Blackness is essential to Atlanta, but Glover also bristles at the lofty labels typically associated with this kind of show. ("I'm not interested in making something important," he told The Daily Beast The largely rapturous critical response to Atlanta only further demonstrates the need for it. Critics, attempting to find analogues for what Atlanta is accomplishing, have struggled to find any consistent points of reference. Mother Jones dubiously praises the series as "the black Master of None." Many reviewers have cited parallels to Empire, a series that shares an interest in both music and blackness but is otherwise totally different. It's unfair that any TV show created by a black person is weighted with the extra cultural baggage of speaking for the entire black community—but in an industry that's still embarrassing in its widespread lack of diversity, the show's importance is magnified.
But that's not the only thing Atlanta is doing—which is why it's also so important to acknowledge that Atlanta is just a great TV show, full stop. It's textured and smart and laugh-out-loud funny, featuring scenes packed with so much carefully calibrated banter that they almost feel musical. The observational humor is frequently rich and human in its insights. Take, for example, an episode when Earn takes his quasi-girlfriend on a disastrous restaurant date. With just $67 in his pocket, Earn discovers too late that the cheap tapas bar he had carefully selected has since been converted into a high-end seafood restaurant. ("Ooh, we’ve got a hipster!" the perky waitress grins when he glumly flails to keep costs down by ordering a Miller High Life.) Every new menu item, casually and obliviously ordered, is a punch in the gut for a man who spent the morning arguing with a fast-food worker about whether an adult can order a kid's meal—and, by extension, for the audience.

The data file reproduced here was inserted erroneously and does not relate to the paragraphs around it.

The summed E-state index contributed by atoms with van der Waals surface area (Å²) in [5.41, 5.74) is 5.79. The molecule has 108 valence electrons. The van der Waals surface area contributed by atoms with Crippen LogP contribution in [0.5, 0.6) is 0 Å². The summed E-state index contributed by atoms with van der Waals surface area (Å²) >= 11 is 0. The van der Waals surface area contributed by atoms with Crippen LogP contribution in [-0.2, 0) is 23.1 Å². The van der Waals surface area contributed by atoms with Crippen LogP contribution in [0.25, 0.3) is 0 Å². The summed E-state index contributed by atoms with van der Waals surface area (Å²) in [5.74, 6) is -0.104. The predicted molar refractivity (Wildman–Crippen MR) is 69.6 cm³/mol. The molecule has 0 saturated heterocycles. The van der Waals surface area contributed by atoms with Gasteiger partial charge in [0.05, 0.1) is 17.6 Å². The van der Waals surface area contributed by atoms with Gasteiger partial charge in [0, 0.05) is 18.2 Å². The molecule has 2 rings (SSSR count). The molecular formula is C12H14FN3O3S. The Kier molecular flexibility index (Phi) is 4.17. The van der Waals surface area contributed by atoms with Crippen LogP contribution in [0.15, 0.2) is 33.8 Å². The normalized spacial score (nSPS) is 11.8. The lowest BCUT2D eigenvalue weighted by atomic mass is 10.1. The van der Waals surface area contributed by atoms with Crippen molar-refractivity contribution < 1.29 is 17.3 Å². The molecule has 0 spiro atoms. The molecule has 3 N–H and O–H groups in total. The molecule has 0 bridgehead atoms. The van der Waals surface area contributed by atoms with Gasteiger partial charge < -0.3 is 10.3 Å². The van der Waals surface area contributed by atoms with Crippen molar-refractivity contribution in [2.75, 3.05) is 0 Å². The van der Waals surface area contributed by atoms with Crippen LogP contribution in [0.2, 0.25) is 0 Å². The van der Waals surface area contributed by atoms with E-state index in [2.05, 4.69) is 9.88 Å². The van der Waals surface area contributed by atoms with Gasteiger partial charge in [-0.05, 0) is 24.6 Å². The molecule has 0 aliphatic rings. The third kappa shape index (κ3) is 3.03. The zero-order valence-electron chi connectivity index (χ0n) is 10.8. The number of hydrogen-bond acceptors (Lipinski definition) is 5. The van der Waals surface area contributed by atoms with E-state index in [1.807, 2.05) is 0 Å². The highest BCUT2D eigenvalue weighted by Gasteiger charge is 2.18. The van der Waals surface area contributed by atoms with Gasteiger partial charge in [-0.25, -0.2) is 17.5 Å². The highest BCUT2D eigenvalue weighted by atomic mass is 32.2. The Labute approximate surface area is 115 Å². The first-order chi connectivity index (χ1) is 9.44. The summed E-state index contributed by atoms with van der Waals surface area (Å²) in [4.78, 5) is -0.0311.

These are the kinds of small, grounded micro-conflicts that give Atlanta such a rich sense of reality—which is why it's so intriguing that the same episode offsets Earn's humiliating dinner with a surreal, over-the-top drug deal orchestrated by Paper Boi, which goes hilariously wrong when his buddy Darius (Keith Stanfield) loses the key to the handcuffs he used to attach a briefcase to his wrist. It's a testament to Atlanta that these two stories—one small and bitter and deeply felt, one broad and violent and wacky, of all things—can exist comfortably in not just the same universe, but the same episode.
That's why, if we need to draw comparisons, I prefer the pitch Glover repeatedly, half-jokingly made in the run-up to the show's premiere: "Twin Peaks with rappers." It's a cute line, but it's also a closer analogue than you might think: a strong roster of eccentric characters, a marvelously textured sense of place, and a bald, bow-tied, possibly imaginary stranger who appears to dispense cryptic life advice to the protagonist.
More than anything, Atlanta feels—like Twin Peaks—like the rare series on which anything really can happen. In just a few episodes, Donald Glover and his collaborators have turned the title city into a marvelous engine for generating stories—and if this is just the beginning, I can’t wait to see what they come up with next.